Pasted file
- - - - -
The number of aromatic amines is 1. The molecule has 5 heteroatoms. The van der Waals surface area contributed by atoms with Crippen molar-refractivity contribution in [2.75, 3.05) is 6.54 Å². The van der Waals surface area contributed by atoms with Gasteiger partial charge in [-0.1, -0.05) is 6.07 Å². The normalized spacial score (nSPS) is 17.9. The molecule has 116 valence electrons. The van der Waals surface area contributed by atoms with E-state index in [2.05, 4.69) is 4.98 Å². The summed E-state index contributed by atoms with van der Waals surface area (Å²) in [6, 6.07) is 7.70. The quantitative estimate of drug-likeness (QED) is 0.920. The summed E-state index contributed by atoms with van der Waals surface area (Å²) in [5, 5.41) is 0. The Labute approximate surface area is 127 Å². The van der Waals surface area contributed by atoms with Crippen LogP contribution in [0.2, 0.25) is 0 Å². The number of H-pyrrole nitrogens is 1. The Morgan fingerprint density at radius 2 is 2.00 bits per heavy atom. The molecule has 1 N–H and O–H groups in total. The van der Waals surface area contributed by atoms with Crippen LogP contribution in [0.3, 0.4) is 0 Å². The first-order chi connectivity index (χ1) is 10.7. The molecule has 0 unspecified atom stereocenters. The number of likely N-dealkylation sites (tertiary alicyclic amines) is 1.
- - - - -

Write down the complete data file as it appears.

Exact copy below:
The number of aromatic amines is 1. The molecule has 5 heteroatoms. The van der Waals surface area contributed by atoms with Crippen molar-refractivity contribution in [2.75, 3.05) is 6.54 Å². The van der Waals surface area contributed by atoms with Gasteiger partial charge in [-0.1, -0.05) is 6.07 Å². The normalized spacial score (nSPS) is 17.9. The molecule has 116 valence electrons. The van der Waals surface area contributed by atoms with E-state index in [2.05, 4.69) is 4.98 Å². The summed E-state index contributed by atoms with van der Waals surface area (Å²) in [6, 6.07) is 7.70. The quantitative estimate of drug-likeness (QED) is 0.920. The summed E-state index contributed by atoms with van der Waals surface area (Å²) in [5, 5.41) is 0. The Labute approximate surface area is 127 Å². The van der Waals surface area contributed by atoms with Crippen LogP contribution in [0.2, 0.25) is 0 Å². The number of H-pyrrole nitrogens is 1. The Morgan fingerprint density at radius 2 is 2.00 bits per heavy atom. The molecule has 1 N–H and O–H groups in total. The van der Waals surface area contributed by atoms with Crippen LogP contribution in [0.3, 0.4) is 0 Å². The first-order chi connectivity index (χ1) is 10.7. The molecule has 0 unspecified atom stereocenters. The number of likely N-dealkylation sites (tertiary alicyclic amines) is 1.